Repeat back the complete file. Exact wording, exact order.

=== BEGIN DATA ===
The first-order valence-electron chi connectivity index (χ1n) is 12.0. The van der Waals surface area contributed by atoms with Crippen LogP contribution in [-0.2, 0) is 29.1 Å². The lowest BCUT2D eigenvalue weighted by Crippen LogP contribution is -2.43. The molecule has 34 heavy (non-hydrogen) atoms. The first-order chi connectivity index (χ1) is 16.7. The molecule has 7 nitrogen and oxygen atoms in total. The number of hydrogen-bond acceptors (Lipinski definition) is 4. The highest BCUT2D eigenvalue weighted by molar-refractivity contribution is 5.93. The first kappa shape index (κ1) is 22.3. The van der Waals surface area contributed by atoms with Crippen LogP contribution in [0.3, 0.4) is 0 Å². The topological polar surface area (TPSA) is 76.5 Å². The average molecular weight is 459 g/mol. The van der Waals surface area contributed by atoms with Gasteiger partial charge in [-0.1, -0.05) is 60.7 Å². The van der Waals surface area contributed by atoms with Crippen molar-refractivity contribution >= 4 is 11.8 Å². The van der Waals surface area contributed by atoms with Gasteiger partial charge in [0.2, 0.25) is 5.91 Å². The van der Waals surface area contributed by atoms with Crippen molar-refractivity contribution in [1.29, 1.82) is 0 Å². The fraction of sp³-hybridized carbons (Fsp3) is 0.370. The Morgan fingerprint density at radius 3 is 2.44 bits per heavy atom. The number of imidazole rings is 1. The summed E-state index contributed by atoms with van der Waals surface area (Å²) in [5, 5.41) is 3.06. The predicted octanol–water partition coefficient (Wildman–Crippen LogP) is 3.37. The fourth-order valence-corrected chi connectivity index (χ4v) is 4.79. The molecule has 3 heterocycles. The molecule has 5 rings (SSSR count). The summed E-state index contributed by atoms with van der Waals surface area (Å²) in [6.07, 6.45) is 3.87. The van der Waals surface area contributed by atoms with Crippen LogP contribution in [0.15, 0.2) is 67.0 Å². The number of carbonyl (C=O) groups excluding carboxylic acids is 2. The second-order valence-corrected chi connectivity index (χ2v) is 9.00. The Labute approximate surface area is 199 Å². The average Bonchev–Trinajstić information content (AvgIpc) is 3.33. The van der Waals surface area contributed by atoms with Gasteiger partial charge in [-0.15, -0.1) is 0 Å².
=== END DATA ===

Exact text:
The first-order valence-electron chi connectivity index (χ1n) is 12.0. The van der Waals surface area contributed by atoms with Crippen LogP contribution in [-0.2, 0) is 29.1 Å². The lowest BCUT2D eigenvalue weighted by Crippen LogP contribution is -2.43. The molecule has 34 heavy (non-hydrogen) atoms. The first-order chi connectivity index (χ1) is 16.7. The molecule has 7 nitrogen and oxygen atoms in total. The number of hydrogen-bond acceptors (Lipinski definition) is 4. The highest BCUT2D eigenvalue weighted by molar-refractivity contribution is 5.93. The first kappa shape index (κ1) is 22.3. The van der Waals surface area contributed by atoms with Crippen LogP contribution in [0.3, 0.4) is 0 Å². The topological polar surface area (TPSA) is 76.5 Å². The average molecular weight is 459 g/mol. The van der Waals surface area contributed by atoms with Gasteiger partial charge in [-0.1, -0.05) is 60.7 Å². The van der Waals surface area contributed by atoms with Crippen molar-refractivity contribution >= 4 is 11.8 Å². The van der Waals surface area contributed by atoms with Gasteiger partial charge in [0.2, 0.25) is 5.91 Å². The van der Waals surface area contributed by atoms with Crippen molar-refractivity contribution in [1.29, 1.82) is 0 Å². The fraction of sp³-hybridized carbons (Fsp3) is 0.370. The Morgan fingerprint density at radius 3 is 2.44 bits per heavy atom. The number of imidazole rings is 1. The summed E-state index contributed by atoms with van der Waals surface area (Å²) in [5, 5.41) is 3.06. The predicted octanol–water partition coefficient (Wildman–Crippen LogP) is 3.37. The fourth-order valence-corrected chi connectivity index (χ4v) is 4.79. The molecule has 3 heterocycles. The molecule has 5 rings (SSSR count). The summed E-state index contributed by atoms with van der Waals surface area (Å²) in [6.07, 6.45) is 3.87. The van der Waals surface area contributed by atoms with Crippen LogP contribution in [0.15, 0.2) is 67.0 Å². The number of carbonyl (C=O) groups excluding carboxylic acids is 2. The second-order valence-corrected chi connectivity index (χ2v) is 9.00. The Labute approximate surface area is 199 Å². The average Bonchev–Trinajstić information content (AvgIpc) is 3.33. The van der Waals surface area contributed by atoms with Gasteiger partial charge in [-0.15, -0.1) is 0 Å².